WASHINGTON – Two years ago, the United Nation’s architect of the global “climate change” agenda announced what may be the real goal.

At a little-noticed news conference in February 2015 in Brussels, Christiana Figueres, executive secretary of U.N.’s Framework Convention on Climate Change, virtually admitted that the goal of environmental activists is not to save the world from ecological calamity but to destroy capitalism.

“This is the first time in the history of mankind that we are setting ourselves the task of intentionally, within a defined period of time, to change the economic development model that has been reigning for at least 150 years, since the Industrial Revolution,” she said.

Referring to a new international treaty environmentalists adopted at the Paris climate change conference last year, she added: “This is probably the most difficult task we have ever given ourselves, which is to intentionally transform the economic development model for the first time in human history.”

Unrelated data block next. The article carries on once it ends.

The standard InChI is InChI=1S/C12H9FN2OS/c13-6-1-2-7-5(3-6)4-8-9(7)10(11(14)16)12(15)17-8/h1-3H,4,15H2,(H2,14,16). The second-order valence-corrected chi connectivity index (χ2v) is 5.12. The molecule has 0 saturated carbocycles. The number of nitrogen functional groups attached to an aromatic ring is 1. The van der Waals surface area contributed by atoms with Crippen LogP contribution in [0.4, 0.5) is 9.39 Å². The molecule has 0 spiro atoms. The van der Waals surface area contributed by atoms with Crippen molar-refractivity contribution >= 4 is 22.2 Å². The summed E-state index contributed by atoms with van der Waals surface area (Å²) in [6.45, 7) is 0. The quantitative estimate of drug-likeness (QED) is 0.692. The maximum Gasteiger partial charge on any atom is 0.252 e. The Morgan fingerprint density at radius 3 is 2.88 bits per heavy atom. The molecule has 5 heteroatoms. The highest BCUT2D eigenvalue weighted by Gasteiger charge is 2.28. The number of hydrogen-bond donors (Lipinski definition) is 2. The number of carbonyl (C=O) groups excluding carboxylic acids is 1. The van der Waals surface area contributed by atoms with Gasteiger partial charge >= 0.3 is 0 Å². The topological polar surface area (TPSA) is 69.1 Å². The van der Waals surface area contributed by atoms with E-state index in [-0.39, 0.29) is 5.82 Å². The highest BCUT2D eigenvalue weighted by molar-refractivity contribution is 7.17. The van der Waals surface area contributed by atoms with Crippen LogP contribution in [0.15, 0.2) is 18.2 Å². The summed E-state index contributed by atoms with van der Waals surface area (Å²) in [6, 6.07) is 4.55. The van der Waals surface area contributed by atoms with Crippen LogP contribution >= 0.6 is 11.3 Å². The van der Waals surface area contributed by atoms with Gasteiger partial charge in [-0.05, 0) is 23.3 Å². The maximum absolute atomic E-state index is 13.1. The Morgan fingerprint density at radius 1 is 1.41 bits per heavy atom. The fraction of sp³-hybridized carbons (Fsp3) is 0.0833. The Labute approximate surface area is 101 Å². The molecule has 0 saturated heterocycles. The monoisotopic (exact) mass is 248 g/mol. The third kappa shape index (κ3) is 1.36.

Figueres is a woman with her own power agenda, too.

Christiana Figueres (courtesy UNFCCC)

Christiana Figueres (courtesy UNFCCC)

Last July, she declared herself a candidate to succeed Ban Ki-moon as secretary general of the U.N. However, she announced three months later that she was leaving the contest because of lack of support.

She led 195 countries to agree an historic pact to tackle global warming in Paris last December, and hoped this success would convince governments to back her in the contest for top post.

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But a fourth Security Council straw poll last September saw Figueres finish close to bottom, receiving support from just five countries.

In a letter, the Costa Rican said she was pulling out through “loyalty to the United Nations and in order to facilitate the advance of the selection process.”

Figueres added there was still a need for a “new era” of multilateralism to tackle a variety of interconnected issues such as conflict prevention, human rights, migration and climate change.

“Never before have we had so many issues compounding each other,” she said.

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